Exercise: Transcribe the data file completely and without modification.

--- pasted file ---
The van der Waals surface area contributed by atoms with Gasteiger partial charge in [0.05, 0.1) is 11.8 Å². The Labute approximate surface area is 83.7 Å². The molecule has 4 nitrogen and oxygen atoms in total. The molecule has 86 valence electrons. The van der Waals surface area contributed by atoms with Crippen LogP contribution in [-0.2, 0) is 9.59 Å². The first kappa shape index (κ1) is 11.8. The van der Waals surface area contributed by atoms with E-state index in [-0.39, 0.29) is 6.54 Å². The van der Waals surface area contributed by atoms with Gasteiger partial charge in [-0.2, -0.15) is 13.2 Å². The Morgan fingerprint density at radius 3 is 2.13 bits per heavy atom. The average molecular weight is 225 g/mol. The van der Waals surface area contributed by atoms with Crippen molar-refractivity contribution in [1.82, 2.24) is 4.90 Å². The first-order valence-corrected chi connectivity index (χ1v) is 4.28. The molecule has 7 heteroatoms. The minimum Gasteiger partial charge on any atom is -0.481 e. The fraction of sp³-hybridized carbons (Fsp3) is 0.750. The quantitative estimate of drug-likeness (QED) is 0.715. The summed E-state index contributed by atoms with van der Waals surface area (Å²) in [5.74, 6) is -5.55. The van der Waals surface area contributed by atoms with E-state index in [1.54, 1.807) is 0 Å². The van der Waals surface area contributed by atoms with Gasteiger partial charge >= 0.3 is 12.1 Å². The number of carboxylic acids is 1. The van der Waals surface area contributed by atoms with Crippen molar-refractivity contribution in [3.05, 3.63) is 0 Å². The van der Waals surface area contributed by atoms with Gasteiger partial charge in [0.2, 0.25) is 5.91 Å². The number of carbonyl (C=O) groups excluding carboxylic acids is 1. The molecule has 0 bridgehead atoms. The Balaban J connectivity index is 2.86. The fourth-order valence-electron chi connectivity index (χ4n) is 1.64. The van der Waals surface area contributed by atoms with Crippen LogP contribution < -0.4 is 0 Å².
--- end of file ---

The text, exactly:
The van der Waals surface area contributed by atoms with Gasteiger partial charge in [0.05, 0.1) is 11.8 Å². The Labute approximate surface area is 83.7 Å². The molecule has 4 nitrogen and oxygen atoms in total. The molecule has 86 valence electrons. The van der Waals surface area contributed by atoms with Crippen LogP contribution in [-0.2, 0) is 9.59 Å². The first kappa shape index (κ1) is 11.8. The van der Waals surface area contributed by atoms with E-state index in [-0.39, 0.29) is 6.54 Å². The van der Waals surface area contributed by atoms with Gasteiger partial charge in [-0.2, -0.15) is 13.2 Å². The Morgan fingerprint density at radius 3 is 2.13 bits per heavy atom. The average molecular weight is 225 g/mol. The van der Waals surface area contributed by atoms with Crippen molar-refractivity contribution in [1.82, 2.24) is 4.90 Å². The first-order valence-corrected chi connectivity index (χ1v) is 4.28. The molecule has 7 heteroatoms. The minimum Gasteiger partial charge on any atom is -0.481 e. The fraction of sp³-hybridized carbons (Fsp3) is 0.750. The quantitative estimate of drug-likeness (QED) is 0.715. The summed E-state index contributed by atoms with van der Waals surface area (Å²) in [5.74, 6) is -5.55. The van der Waals surface area contributed by atoms with E-state index in [1.54, 1.807) is 0 Å². The van der Waals surface area contributed by atoms with Gasteiger partial charge >= 0.3 is 12.1 Å². The number of carboxylic acids is 1. The van der Waals surface area contributed by atoms with Crippen molar-refractivity contribution in [3.05, 3.63) is 0 Å². The van der Waals surface area contributed by atoms with Gasteiger partial charge in [0.2, 0.25) is 5.91 Å². The number of carbonyl (C=O) groups excluding carboxylic acids is 1. The molecule has 0 bridgehead atoms. The Balaban J connectivity index is 2.86. The fourth-order valence-electron chi connectivity index (χ4n) is 1.64. The van der Waals surface area contributed by atoms with Crippen LogP contribution < -0.4 is 0 Å².